Several studies have shown that Latinos are less likely than other populations to seek health care in spite of having the highest incidence of chronic illnesses such as diabetes.
They also have a lower utilization of health services that are available to them. About 30 percent of Hispanics do not have a usual healthcare provider, which includes more than half who speak English and 45 percent who have health insurance, according to a study from Salud America (Health America), a project of The Institute for Health Promotion Research at the University of Texas Health San Antonio. It suggests, the report says, that language preference for medical services is a substantial factor, among others.
“Language is critical when it comes to healthcare so that the patient is understood well and both their language and cultural needs are addressed,” said Kara Green, a nurse and Clinical and Quality Director at the HOPE Clinic, a Community Health Center with facilities in three Houston areas.
Green considers that cost, cultural preferences and a complex medical system to find doctors matching their health plans are factors in the lack of healthcare utilization among this population.
“Many of my Latino patients work long hours in difficult conditions outside or in physically taxing jobs, so finding time to go to the doctor’s office is difficult if there are no extended hours,” Green added.
Green, who tested Ada, said the “app has positives and I like that there are links for local sources of care… (and) instructions for when to seek care is included.”
Ada is free of charge and has the highest consumer ranks among similar apps in the Apple and Android stores, with 4.8 and 4.7 stars out of five, respectively. It has been listed as the number one of most reliable among competitors by publications such as Wired.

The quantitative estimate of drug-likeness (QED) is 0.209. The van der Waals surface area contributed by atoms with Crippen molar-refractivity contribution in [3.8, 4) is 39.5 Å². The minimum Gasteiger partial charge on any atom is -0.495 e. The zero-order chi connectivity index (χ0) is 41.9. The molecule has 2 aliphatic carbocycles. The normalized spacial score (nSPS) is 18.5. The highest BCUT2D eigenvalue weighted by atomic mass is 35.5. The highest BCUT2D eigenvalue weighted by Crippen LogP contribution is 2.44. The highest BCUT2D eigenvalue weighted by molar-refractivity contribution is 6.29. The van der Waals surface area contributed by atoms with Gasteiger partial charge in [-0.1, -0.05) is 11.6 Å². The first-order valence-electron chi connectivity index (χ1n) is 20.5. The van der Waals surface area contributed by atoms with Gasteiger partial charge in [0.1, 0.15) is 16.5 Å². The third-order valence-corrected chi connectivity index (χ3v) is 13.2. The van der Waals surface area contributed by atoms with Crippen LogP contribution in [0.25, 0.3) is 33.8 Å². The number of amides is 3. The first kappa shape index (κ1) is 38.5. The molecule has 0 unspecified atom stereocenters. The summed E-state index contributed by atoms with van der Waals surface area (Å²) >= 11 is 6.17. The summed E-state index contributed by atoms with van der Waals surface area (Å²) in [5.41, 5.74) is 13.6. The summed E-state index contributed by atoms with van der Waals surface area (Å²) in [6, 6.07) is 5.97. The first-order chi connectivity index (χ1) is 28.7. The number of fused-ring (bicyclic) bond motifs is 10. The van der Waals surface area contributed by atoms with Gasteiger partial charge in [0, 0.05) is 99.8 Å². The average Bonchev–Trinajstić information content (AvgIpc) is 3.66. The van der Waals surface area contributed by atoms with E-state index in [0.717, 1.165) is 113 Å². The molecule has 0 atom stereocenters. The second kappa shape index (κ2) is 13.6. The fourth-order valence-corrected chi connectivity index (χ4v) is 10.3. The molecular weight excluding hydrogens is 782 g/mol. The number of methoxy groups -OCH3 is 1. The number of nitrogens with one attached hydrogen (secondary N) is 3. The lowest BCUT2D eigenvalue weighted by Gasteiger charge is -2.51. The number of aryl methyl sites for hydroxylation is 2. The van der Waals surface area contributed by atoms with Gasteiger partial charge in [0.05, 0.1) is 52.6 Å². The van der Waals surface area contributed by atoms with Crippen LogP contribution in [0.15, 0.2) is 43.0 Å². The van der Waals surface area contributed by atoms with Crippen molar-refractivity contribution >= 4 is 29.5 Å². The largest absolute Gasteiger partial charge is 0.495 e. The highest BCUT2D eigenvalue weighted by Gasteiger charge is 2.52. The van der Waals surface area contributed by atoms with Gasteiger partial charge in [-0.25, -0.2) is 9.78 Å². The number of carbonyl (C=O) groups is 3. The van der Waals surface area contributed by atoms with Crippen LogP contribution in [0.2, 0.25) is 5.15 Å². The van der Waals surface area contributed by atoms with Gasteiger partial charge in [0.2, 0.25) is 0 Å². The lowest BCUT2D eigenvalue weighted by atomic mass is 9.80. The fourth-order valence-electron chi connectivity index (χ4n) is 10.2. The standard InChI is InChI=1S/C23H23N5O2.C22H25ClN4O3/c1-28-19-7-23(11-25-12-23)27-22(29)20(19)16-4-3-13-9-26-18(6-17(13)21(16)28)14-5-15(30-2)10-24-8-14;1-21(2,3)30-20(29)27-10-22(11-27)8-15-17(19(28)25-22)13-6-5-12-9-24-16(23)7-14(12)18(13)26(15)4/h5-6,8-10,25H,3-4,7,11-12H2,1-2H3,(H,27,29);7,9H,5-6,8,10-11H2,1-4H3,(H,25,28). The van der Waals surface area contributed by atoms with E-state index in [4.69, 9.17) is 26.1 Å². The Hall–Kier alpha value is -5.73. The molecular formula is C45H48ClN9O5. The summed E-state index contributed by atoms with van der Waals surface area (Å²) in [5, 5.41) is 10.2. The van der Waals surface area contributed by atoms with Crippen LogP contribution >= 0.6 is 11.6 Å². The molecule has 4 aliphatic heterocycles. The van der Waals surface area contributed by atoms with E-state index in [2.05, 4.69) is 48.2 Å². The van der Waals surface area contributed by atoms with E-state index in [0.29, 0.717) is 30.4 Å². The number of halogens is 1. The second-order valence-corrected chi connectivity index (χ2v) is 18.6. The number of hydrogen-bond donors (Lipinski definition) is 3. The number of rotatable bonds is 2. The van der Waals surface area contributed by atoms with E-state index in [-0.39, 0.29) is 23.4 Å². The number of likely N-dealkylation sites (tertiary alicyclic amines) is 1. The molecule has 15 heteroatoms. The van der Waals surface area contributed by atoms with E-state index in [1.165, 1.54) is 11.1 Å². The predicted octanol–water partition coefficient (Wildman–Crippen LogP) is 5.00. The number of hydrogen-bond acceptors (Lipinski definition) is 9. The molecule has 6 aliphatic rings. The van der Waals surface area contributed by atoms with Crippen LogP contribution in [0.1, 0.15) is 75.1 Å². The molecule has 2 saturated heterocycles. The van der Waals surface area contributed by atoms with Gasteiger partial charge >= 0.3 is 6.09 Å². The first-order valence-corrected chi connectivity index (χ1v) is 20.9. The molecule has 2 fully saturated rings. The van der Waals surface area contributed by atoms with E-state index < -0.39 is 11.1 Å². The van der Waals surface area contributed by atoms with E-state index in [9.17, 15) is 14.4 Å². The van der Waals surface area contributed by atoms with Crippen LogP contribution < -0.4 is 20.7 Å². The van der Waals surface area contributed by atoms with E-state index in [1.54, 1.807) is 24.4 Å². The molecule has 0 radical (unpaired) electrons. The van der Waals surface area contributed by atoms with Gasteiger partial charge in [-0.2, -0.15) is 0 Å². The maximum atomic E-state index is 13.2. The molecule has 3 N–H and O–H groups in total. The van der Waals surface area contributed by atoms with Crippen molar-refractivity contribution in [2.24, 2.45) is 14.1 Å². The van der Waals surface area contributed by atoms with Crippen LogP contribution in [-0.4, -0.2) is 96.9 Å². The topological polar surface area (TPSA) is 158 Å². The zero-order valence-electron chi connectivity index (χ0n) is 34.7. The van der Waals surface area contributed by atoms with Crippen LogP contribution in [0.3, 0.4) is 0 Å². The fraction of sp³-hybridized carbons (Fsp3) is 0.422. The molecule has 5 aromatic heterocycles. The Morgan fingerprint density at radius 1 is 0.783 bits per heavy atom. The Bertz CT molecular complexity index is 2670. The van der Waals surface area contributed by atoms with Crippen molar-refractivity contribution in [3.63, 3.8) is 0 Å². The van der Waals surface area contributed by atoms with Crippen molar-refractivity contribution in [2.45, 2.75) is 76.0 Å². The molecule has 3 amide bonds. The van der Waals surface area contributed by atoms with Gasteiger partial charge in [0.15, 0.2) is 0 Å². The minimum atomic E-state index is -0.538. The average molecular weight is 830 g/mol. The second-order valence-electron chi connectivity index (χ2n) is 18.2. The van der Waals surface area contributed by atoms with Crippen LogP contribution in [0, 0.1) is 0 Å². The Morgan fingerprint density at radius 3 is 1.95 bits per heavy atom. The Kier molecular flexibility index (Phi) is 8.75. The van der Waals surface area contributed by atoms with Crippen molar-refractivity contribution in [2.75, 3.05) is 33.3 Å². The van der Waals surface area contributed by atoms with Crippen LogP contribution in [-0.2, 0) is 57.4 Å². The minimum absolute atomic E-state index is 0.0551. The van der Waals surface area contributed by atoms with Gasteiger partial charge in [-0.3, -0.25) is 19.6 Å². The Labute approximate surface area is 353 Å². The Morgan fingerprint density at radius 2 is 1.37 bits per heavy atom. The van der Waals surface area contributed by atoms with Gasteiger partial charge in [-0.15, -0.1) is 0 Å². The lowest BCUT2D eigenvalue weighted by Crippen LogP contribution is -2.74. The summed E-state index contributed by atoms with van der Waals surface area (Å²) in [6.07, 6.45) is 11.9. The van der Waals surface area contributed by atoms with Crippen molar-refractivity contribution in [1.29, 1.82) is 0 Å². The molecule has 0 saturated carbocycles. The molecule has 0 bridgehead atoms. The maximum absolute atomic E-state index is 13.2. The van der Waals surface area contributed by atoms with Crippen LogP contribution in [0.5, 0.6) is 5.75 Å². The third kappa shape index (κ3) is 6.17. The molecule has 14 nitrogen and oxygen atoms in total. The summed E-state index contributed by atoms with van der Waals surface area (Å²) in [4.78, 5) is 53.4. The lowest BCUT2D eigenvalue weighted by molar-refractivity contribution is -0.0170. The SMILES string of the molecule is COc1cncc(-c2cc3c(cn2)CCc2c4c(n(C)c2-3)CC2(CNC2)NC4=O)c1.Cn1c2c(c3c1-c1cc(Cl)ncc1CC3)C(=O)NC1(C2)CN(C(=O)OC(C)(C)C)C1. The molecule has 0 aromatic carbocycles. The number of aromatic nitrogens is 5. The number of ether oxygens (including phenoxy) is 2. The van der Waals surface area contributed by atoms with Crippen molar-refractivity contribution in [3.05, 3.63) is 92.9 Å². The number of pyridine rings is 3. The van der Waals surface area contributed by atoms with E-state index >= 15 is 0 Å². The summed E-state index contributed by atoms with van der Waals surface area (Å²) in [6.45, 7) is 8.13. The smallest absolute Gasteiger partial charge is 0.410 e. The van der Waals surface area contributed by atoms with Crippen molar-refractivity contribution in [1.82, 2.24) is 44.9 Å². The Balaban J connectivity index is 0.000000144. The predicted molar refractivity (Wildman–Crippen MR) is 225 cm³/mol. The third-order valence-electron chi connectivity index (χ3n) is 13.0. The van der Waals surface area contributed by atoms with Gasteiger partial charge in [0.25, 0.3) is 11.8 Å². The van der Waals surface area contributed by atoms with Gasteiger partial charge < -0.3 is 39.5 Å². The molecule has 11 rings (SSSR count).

“We are meeting an immense demand,” Nathrath said.
Besides the new potential Spanish speaking users, Ada is targeting English language consumers in the U.S. that may not be aware of this tool, the company said.
“There is a staggering amount of people without access to readily accessible, quality healthcare” in the U.S., Nathrath said. Among them, he added, are the nearly 65 million U.S. citizens who live in federally-designated health professional shortages, often called “healthcare deserts.”
Unlike thousands of applications dedicated to health and fitness or specific kinds of illnesses, only a handful of apps are devoted to general, personalized medical consultation for consumers to help them with a diagnosis and providing guidance on when to seek professional care.
Another application in the same group is the WebMD app, serving in the English language with 4.2 ratings among Android consumers.
With increasing costs and innovation advances, consulting firms identify consumer-driven health care and artificial intelligence technologies as one of the top trends that will disrupt the medical industry, placing more power in the hands of patients.
Cost alone is a big driver, not only for consumers, but also for the industry.
“We want to help the whole system drastically save cost,” Nathrath said. As an example, he noted that “people go to the emergency room when they shouldn’t,” a misuse of medical resources that costs the U.S. an estimated 38 billion dollars annually.
With an option for app users to share information with their doctors, Ada would help physicians to save time and gain efficiencies, he added. And while doctors recognize the utility of Ada, they also warn the public about the importance of face to face consulting with health specialists.
Doctor Lauren Krenek, a pediatrician for HOPE, said that Ada “is a good app to help provide a general idea of when patients need to call and seek immediate help (and) can be useful for initial triaging.”
However, she suggests that patients seek professional advice in person when they are unsure about their health concerns.